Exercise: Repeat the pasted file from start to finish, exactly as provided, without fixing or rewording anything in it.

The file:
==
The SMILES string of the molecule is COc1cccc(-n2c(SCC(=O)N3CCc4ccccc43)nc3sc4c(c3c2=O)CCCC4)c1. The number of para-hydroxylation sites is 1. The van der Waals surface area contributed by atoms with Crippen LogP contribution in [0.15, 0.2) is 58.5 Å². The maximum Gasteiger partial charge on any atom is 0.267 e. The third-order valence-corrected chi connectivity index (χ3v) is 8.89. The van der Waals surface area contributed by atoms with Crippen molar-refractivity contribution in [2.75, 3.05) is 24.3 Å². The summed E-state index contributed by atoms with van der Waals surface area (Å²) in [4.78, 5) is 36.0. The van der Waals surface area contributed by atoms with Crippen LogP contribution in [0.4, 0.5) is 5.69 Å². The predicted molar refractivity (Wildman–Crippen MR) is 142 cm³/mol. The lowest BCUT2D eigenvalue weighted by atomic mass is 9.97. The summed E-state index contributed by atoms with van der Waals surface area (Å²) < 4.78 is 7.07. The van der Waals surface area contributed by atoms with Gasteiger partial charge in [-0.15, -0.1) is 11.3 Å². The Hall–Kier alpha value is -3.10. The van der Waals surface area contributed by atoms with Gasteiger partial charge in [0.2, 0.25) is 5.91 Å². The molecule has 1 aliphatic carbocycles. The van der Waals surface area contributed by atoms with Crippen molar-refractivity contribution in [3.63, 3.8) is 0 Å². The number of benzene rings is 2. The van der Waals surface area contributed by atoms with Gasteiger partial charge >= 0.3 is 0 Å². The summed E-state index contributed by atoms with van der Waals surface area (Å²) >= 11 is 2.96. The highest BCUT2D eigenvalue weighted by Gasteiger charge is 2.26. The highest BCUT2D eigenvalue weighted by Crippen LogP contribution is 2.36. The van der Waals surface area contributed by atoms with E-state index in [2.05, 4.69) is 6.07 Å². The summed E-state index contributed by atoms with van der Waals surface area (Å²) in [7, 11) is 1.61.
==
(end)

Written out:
The SMILES string of the molecule is COc1cccc(-n2c(SCC(=O)N3CCc4ccccc43)nc3sc4c(c3c2=O)CCCC4)c1. The number of para-hydroxylation sites is 1. The van der Waals surface area contributed by atoms with Crippen LogP contribution in [0.15, 0.2) is 58.5 Å². The maximum Gasteiger partial charge on any atom is 0.267 e. The third-order valence-corrected chi connectivity index (χ3v) is 8.89. The van der Waals surface area contributed by atoms with Crippen molar-refractivity contribution in [2.75, 3.05) is 24.3 Å². The summed E-state index contributed by atoms with van der Waals surface area (Å²) in [4.78, 5) is 36.0. The van der Waals surface area contributed by atoms with Crippen LogP contribution in [0.4, 0.5) is 5.69 Å². The predicted molar refractivity (Wildman–Crippen MR) is 142 cm³/mol. The lowest BCUT2D eigenvalue weighted by atomic mass is 9.97. The summed E-state index contributed by atoms with van der Waals surface area (Å²) < 4.78 is 7.07. The van der Waals surface area contributed by atoms with Gasteiger partial charge in [-0.15, -0.1) is 11.3 Å². The Hall–Kier alpha value is -3.10. The van der Waals surface area contributed by atoms with Gasteiger partial charge in [0.2, 0.25) is 5.91 Å². The molecule has 1 aliphatic carbocycles. The van der Waals surface area contributed by atoms with Crippen molar-refractivity contribution in [3.63, 3.8) is 0 Å². The number of benzene rings is 2. The van der Waals surface area contributed by atoms with Gasteiger partial charge >= 0.3 is 0 Å². The summed E-state index contributed by atoms with van der Waals surface area (Å²) >= 11 is 2.96. The highest BCUT2D eigenvalue weighted by Gasteiger charge is 2.26. The highest BCUT2D eigenvalue weighted by Crippen LogP contribution is 2.36. The van der Waals surface area contributed by atoms with E-state index in [2.05, 4.69) is 6.07 Å². The summed E-state index contributed by atoms with van der Waals surface area (Å²) in [7, 11) is 1.61.